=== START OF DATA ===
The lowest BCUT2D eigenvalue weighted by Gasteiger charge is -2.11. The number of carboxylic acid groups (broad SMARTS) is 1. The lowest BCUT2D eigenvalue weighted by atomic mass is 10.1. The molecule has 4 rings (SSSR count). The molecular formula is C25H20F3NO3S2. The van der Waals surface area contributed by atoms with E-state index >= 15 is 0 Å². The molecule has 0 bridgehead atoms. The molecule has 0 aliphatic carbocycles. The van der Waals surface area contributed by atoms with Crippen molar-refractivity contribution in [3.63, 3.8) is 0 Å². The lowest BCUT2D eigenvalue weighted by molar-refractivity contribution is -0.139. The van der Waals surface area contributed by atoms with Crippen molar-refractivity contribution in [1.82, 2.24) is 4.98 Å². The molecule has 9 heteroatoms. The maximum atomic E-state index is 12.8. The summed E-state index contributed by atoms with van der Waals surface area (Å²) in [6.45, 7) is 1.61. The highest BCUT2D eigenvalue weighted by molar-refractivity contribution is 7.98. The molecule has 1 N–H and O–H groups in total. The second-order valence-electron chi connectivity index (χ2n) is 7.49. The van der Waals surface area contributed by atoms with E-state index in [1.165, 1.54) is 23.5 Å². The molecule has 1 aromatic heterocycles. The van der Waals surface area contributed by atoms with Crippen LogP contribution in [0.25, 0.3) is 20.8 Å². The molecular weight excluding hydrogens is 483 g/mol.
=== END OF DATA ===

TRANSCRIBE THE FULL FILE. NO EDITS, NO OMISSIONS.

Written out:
The lowest BCUT2D eigenvalue weighted by Gasteiger charge is -2.11. The number of carboxylic acid groups (broad SMARTS) is 1. The lowest BCUT2D eigenvalue weighted by atomic mass is 10.1. The molecule has 4 rings (SSSR count). The molecular formula is C25H20F3NO3S2. The van der Waals surface area contributed by atoms with E-state index >= 15 is 0 Å². The molecule has 0 bridgehead atoms. The molecule has 0 aliphatic carbocycles. The van der Waals surface area contributed by atoms with Crippen molar-refractivity contribution in [3.63, 3.8) is 0 Å². The lowest BCUT2D eigenvalue weighted by molar-refractivity contribution is -0.139. The van der Waals surface area contributed by atoms with Crippen molar-refractivity contribution in [1.82, 2.24) is 4.98 Å². The molecule has 9 heteroatoms. The maximum atomic E-state index is 12.8. The summed E-state index contributed by atoms with van der Waals surface area (Å²) in [6.45, 7) is 1.61. The highest BCUT2D eigenvalue weighted by molar-refractivity contribution is 7.98. The molecule has 1 N–H and O–H groups in total. The second-order valence-electron chi connectivity index (χ2n) is 7.49. The van der Waals surface area contributed by atoms with E-state index in [1.165, 1.54) is 23.5 Å². The molecule has 1 aromatic heterocycles. The van der Waals surface area contributed by atoms with Crippen LogP contribution in [0.25, 0.3) is 20.8 Å². The molecular weight excluding hydrogens is 483 g/mol.